We are now in July of 2010. The iPhone 4 has been introduced. Alongside the iPhone 4, highly-desirable and functional devices such as the HTC Evo 4G, Droid Incredible , Droid X, and other Android-powered devices have either arrived or are shortly to come on the market. Now there’s suddenly a new problem – all of these devices are in short supply, and manufacturers such as HTC are scrambling to ramp up production to meet the demand that seemed to come out of nowhere.

Where did all of this smartphone demand come from? There are several pieces of the marketplace puzzle that have finally come together all at the same time. The new smartphone devices are finally at a point where they are highly usable. Multiple competing cell networks are finally at a point where data connectivity and speed make them usable. Also, millions of consumers over the past few years have become intimately familiar with “dumb” phone models that have had smartphone-like features embedded into them, such as integrated cameras, limited Internet browsing, gaming, text messaging and GPS functionality. They make regular use of these features, and are ready to move up to better devices with larger screens.

The smartphone has reached critical mass and is ready to continue the march towards maturation. Smartphones are becoming a very mainstream product. People who a few years ago would have never considered any phone labeled with the smartphone moniker are now readily embracing the new devices.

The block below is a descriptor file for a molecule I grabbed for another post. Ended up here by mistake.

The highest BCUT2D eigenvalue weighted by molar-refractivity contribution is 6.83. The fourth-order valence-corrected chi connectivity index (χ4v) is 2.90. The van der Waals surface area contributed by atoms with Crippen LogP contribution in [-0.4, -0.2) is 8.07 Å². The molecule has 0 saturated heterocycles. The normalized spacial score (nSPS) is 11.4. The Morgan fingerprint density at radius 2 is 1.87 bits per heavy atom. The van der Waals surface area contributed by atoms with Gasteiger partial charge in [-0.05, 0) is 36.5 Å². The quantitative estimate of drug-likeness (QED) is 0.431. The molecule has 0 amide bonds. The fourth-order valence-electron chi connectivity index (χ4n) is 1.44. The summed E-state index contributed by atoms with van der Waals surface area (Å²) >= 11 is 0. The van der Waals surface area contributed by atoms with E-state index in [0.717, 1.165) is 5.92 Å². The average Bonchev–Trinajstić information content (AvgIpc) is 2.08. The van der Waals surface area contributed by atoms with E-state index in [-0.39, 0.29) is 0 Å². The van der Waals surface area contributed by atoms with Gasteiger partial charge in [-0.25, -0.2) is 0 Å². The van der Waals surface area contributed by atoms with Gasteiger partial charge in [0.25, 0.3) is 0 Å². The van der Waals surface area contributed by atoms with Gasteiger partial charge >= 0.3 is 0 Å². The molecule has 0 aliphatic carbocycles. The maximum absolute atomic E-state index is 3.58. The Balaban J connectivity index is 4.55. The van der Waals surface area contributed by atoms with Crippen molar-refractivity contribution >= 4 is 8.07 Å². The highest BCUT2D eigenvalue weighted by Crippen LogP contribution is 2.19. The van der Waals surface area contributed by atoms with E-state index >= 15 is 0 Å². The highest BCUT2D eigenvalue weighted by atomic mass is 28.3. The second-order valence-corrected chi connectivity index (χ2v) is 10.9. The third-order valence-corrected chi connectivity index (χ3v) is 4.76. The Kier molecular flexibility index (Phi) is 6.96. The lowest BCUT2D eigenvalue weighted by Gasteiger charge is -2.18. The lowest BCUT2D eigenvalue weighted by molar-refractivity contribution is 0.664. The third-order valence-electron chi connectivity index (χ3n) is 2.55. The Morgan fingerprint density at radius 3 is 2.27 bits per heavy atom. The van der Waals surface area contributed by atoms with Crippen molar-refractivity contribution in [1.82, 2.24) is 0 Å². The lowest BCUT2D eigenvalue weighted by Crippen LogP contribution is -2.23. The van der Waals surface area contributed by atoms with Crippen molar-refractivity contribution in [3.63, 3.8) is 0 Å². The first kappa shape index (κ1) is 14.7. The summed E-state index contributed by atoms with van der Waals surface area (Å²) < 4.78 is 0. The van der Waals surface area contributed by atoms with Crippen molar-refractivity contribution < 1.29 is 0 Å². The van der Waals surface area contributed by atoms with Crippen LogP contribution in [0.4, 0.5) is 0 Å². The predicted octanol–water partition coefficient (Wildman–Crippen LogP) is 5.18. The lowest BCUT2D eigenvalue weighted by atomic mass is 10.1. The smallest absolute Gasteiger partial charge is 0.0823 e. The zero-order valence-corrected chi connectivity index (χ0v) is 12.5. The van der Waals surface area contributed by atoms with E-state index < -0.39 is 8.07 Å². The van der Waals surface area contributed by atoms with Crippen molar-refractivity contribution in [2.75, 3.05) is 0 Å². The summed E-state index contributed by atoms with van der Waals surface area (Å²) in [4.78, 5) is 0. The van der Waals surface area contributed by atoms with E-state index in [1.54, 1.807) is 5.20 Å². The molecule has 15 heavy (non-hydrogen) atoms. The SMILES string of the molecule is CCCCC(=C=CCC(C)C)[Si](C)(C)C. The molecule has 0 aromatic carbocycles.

As a result of this mass consumer adoption of the smartphone that’s now underway, the market for highly-specialized smartphone apps will continue to explode to a degree in the future we might consider surprising even today. Multiple millions of consumers have millions of different needs and expectations. This exploding smartphone app market lends itself to the development of highly specialized niche applications.

Virtually any type of personal or industrial use a computer can be put to can likely also be done with a specialized app running on a modern smartphone. One tiny example of this is already in use is the area of automotive diagnostics. For many years, automotive technicians have used laptop computers in conjunction with special software connected via a cable to an automotive diagnostic port to onboard vehicle computers. Such software already exists for the iPhone to be used in place of a laptop computer, able to replace the cable connection with a Bluetooth connection. Imagine this realized potential multiplied a million times and you catch a glimpse of the future potential for smartphone apps and the uses these devices can and will be put to.